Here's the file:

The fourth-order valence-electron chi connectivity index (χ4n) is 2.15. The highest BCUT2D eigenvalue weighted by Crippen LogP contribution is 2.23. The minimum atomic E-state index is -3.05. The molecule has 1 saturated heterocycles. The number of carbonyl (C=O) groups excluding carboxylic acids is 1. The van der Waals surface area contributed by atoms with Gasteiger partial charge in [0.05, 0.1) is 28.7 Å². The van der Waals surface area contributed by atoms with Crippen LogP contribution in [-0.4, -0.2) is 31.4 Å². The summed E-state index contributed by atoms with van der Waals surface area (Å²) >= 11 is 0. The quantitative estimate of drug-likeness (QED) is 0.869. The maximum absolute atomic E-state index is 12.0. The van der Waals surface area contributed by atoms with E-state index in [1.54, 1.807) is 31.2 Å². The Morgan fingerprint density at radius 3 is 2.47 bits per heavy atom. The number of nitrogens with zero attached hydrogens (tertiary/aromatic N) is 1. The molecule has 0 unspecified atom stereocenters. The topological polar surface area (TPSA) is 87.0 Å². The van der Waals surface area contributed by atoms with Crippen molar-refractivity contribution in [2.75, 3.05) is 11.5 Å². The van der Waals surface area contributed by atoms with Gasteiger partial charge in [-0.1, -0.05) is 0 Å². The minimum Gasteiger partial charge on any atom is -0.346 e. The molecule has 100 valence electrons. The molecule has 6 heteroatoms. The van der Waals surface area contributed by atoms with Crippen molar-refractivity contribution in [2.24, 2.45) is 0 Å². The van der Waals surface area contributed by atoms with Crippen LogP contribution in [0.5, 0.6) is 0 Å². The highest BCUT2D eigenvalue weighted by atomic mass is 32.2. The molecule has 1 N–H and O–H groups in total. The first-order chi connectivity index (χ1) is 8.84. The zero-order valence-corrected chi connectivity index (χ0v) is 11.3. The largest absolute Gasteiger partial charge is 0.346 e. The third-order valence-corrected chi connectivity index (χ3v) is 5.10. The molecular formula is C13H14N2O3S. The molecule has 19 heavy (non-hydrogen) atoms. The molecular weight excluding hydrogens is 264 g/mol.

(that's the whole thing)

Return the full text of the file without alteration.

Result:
The fourth-order valence-electron chi connectivity index (χ4n) is 2.15. The highest BCUT2D eigenvalue weighted by Crippen LogP contribution is 2.23. The minimum atomic E-state index is -3.05. The molecule has 1 saturated heterocycles. The number of carbonyl (C=O) groups excluding carboxylic acids is 1. The van der Waals surface area contributed by atoms with Gasteiger partial charge in [0.05, 0.1) is 28.7 Å². The van der Waals surface area contributed by atoms with Crippen LogP contribution in [-0.4, -0.2) is 31.4 Å². The summed E-state index contributed by atoms with van der Waals surface area (Å²) >= 11 is 0. The quantitative estimate of drug-likeness (QED) is 0.869. The maximum absolute atomic E-state index is 12.0. The van der Waals surface area contributed by atoms with E-state index in [1.54, 1.807) is 31.2 Å². The Morgan fingerprint density at radius 3 is 2.47 bits per heavy atom. The number of nitrogens with zero attached hydrogens (tertiary/aromatic N) is 1. The molecule has 0 unspecified atom stereocenters. The topological polar surface area (TPSA) is 87.0 Å². The van der Waals surface area contributed by atoms with Crippen molar-refractivity contribution in [2.75, 3.05) is 11.5 Å². The van der Waals surface area contributed by atoms with Gasteiger partial charge in [-0.1, -0.05) is 0 Å². The minimum Gasteiger partial charge on any atom is -0.346 e. The molecule has 100 valence electrons. The molecule has 6 heteroatoms. The van der Waals surface area contributed by atoms with Crippen molar-refractivity contribution in [2.24, 2.45) is 0 Å². The van der Waals surface area contributed by atoms with Crippen LogP contribution in [0.5, 0.6) is 0 Å². The highest BCUT2D eigenvalue weighted by atomic mass is 32.2. The molecule has 1 N–H and O–H groups in total. The first-order chi connectivity index (χ1) is 8.84. The zero-order valence-corrected chi connectivity index (χ0v) is 11.3. The largest absolute Gasteiger partial charge is 0.346 e. The third-order valence-corrected chi connectivity index (χ3v) is 5.10. The molecular formula is C13H14N2O3S. The molecule has 19 heavy (non-hydrogen) atoms. The molecular weight excluding hydrogens is 264 g/mol.